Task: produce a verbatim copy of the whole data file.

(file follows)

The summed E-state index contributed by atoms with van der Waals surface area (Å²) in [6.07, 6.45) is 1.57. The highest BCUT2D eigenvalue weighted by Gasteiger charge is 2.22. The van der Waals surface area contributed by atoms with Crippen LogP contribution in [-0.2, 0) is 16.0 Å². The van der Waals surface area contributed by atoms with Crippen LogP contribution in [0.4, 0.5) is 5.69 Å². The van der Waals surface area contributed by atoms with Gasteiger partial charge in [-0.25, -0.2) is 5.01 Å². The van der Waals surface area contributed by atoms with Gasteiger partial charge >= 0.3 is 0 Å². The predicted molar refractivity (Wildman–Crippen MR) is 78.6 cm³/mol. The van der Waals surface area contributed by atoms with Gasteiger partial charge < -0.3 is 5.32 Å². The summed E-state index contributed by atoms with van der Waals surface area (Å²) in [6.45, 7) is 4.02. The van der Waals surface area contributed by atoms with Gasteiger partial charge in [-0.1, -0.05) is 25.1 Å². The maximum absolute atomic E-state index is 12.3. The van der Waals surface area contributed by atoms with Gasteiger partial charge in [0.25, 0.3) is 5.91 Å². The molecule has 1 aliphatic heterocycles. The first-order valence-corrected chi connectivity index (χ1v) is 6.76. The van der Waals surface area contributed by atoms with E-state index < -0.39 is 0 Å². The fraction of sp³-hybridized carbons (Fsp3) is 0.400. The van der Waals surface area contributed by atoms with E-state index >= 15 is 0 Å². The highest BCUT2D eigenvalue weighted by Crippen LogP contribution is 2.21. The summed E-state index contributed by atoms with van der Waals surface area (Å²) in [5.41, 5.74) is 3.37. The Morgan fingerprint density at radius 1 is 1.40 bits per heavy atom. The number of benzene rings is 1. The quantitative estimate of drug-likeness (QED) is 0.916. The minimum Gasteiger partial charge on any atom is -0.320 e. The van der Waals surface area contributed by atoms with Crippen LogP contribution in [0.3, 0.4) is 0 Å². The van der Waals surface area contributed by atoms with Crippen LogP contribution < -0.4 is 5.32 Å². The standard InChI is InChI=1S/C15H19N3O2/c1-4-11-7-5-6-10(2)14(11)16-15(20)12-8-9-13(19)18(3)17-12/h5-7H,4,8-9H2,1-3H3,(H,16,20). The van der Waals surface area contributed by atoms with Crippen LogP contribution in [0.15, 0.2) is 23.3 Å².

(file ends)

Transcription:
The summed E-state index contributed by atoms with van der Waals surface area (Å²) in [6.07, 6.45) is 1.57. The highest BCUT2D eigenvalue weighted by Gasteiger charge is 2.22. The van der Waals surface area contributed by atoms with Crippen LogP contribution in [-0.2, 0) is 16.0 Å². The van der Waals surface area contributed by atoms with Crippen LogP contribution in [0.4, 0.5) is 5.69 Å². The van der Waals surface area contributed by atoms with Gasteiger partial charge in [-0.25, -0.2) is 5.01 Å². The van der Waals surface area contributed by atoms with Gasteiger partial charge >= 0.3 is 0 Å². The predicted molar refractivity (Wildman–Crippen MR) is 78.6 cm³/mol. The van der Waals surface area contributed by atoms with Gasteiger partial charge < -0.3 is 5.32 Å². The summed E-state index contributed by atoms with van der Waals surface area (Å²) in [6.45, 7) is 4.02. The van der Waals surface area contributed by atoms with Gasteiger partial charge in [-0.1, -0.05) is 25.1 Å². The maximum absolute atomic E-state index is 12.3. The van der Waals surface area contributed by atoms with Gasteiger partial charge in [0.25, 0.3) is 5.91 Å². The molecule has 1 aliphatic heterocycles. The first-order valence-corrected chi connectivity index (χ1v) is 6.76. The van der Waals surface area contributed by atoms with E-state index < -0.39 is 0 Å². The fraction of sp³-hybridized carbons (Fsp3) is 0.400. The van der Waals surface area contributed by atoms with E-state index >= 15 is 0 Å². The highest BCUT2D eigenvalue weighted by Crippen LogP contribution is 2.21. The summed E-state index contributed by atoms with van der Waals surface area (Å²) in [5.41, 5.74) is 3.37. The Morgan fingerprint density at radius 1 is 1.40 bits per heavy atom. The number of benzene rings is 1. The quantitative estimate of drug-likeness (QED) is 0.916. The minimum Gasteiger partial charge on any atom is -0.320 e. The van der Waals surface area contributed by atoms with Crippen LogP contribution in [0.3, 0.4) is 0 Å². The van der Waals surface area contributed by atoms with Crippen LogP contribution < -0.4 is 5.32 Å². The standard InChI is InChI=1S/C15H19N3O2/c1-4-11-7-5-6-10(2)14(11)16-15(20)12-8-9-13(19)18(3)17-12/h5-7H,4,8-9H2,1-3H3,(H,16,20). The van der Waals surface area contributed by atoms with Crippen LogP contribution in [0.15, 0.2) is 23.3 Å².